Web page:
Why is FAA approval for SpaceX Starship orbital launches taking so long?

An old joke is going around social media that if the Apollo program had to pass modern environmental regulations, America would never have landed astronauts on the moon. The Federal Aviation Administration (FAA) seems bent on proving the premise of that joke: It recently delayed its environmental review of SpaceX Starship orbital launches from that company’s facility in Boca Chica, Texas for a fourth time.

The latest announcement that the FAA report has been delayed yet again, until the end of May, has caused a proliferation of conspiracy theories on social media. When Ars Technica space reporter Eric Berger reported the latest delay on Twitter, a thread developed in which people chimed in with suggestions that the environmental process was being slow walked or even rigged. One common sentiment is that the FAA is delaying so that the NASA Space Launch System will fly before the orbital SpaceX Starship.

However, a sound principle where government bureaucracy is concerned is to be careful about ascribing to malice what can also be explained by inefficacy common with the federal government.  

In announcing the latest delay, it suggests that the reason includes the need to wade through about 18,000 public comments and that SpaceX has made some last-minute changes to the application that has resulted in the need for further analysis, according to CNBC. The announcement raises a number of questions, however.

First, why is the FAA constantly blowing past its own self-imposed deadlines for getting the environmental review completed? Can that agency not perform accurate project estimates?

Second, while the volume of work seems to be enormous, given the stakes, how many resources is the FAA devoting to the review? Could assigning more people speed the process up?

Finally, one wonders whether the FAA comprehends the true importance of the SpaceX Starship and the ability to launch it on a regular basis from the Boca Chica site. The FAA is not evaluating the environmental impact of a new freeway or an office tower. The Starship represents a quantum leap in the United States’ capacity to launch heavy payloads into space.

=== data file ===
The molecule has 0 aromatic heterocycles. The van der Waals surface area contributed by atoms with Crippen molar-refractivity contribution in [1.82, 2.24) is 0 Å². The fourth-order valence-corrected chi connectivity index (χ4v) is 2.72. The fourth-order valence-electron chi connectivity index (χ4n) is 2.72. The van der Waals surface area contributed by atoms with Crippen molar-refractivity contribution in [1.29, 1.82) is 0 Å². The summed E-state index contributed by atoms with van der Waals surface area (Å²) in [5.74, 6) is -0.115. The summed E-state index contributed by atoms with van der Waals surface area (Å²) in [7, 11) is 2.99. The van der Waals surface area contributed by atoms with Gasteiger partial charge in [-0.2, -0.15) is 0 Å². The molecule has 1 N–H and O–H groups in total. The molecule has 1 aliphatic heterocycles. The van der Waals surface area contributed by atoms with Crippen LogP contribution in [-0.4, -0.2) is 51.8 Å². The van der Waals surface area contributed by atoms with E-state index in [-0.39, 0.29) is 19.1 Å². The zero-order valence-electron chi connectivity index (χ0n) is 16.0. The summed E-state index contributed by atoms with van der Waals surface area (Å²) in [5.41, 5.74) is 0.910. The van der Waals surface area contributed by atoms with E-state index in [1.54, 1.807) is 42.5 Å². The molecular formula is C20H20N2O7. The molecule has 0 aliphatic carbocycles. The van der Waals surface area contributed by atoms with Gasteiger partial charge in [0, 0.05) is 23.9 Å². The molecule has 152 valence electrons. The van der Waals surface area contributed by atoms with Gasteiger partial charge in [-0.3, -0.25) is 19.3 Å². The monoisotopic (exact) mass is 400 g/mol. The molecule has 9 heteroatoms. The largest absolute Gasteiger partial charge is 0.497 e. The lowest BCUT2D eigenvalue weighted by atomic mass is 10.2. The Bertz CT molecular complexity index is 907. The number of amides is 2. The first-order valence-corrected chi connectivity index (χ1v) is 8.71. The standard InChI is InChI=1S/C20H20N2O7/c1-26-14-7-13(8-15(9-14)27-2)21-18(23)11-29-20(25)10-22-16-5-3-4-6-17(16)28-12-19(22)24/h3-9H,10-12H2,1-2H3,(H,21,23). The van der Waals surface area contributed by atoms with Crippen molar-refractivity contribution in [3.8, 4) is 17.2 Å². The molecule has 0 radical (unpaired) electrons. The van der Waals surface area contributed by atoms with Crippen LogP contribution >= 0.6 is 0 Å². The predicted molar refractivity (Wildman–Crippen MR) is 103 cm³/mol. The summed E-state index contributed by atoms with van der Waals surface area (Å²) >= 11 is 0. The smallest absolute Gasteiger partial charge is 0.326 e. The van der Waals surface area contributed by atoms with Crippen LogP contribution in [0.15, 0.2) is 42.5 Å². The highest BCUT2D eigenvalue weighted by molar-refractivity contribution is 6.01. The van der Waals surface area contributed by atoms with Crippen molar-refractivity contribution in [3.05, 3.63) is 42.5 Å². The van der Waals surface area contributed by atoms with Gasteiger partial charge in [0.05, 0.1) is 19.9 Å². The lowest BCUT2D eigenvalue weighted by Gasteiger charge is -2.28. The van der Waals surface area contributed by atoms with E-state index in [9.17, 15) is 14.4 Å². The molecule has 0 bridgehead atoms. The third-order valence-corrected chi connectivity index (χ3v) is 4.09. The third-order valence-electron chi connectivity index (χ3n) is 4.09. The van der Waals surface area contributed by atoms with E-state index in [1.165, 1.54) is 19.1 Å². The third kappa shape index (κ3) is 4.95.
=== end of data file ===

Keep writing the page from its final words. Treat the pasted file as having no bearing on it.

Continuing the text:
The Starship is a crucial part of Project Artemis, a NASA-led plan to return astronauts to the moon. The first people back to the moon will ride to the lunar surface on a Starship. Furthermore, according to a recent story in Ars Technica, the Starship will effectively remove traditional mass constraints for any NASA mission anywhere in the solar system. With refueling, the SpaceX rocket ship can deliver 100 metric tons of anything from the surface of Mars to the moons of the outer planets. The introduction of such capability would be a boon to science and exploration.

The recent tests of anti-satellite weapons by Russia and China, as well as Russia’s nuclear saber rattling in the wake of that country’s invasion of Ukraine reminds us that the world is still a dangerous place. More importantly, these events suggest that control of space will be a crucial part of making the world safer against the threats posed by tyrants and terrorists.

The Starship could provide the new United States Space Force the means to operate directly in space on a constant basis. Its ability to put up heavy payloads could counter Russian and Chinese anti-satellite weapons and start to clean up the clouds of space junk that have proven to be a hazard to space navigation.

Recent advances in laser weapons technology achieved by both Israel and the United States Navy suggest that the Starship could fulfill President Ronald Reagan’s dream of a space-based missile defense system that could make nuclear war all but impossible. Considering the blood-curdling threats being issued by Russian President Vladimir Putin and his military to launch nuclear strikes on the West, the sooner that dream can be given form, the better.

The SpaceX facility in Boca Chica is located next to a wildlife sanctuary. SpaceX should take all measures necessary to preserve that sanctuary. But the Kennedy Space Center in Florida has been launching rockets for over six decades while next to the Merritt Island National Wildlife Refuge. Space launches and the environment can coexist in Texas because it has already been done in Florida.

Let this latest delay be the last one the FAA imposes. Let the approval for Starship launches be given with all due speed.

Mark R. Whittington is the author of space exploration studies “Why is It So Hard to Go Back to the Moon?” as well as “The Moon, Mars and Beyond,” and “Why is America Going Back to the Moon?” He blogs at Curmudgeons Corner. 

Tags FAA Moon Space space launch SpaceX Technology

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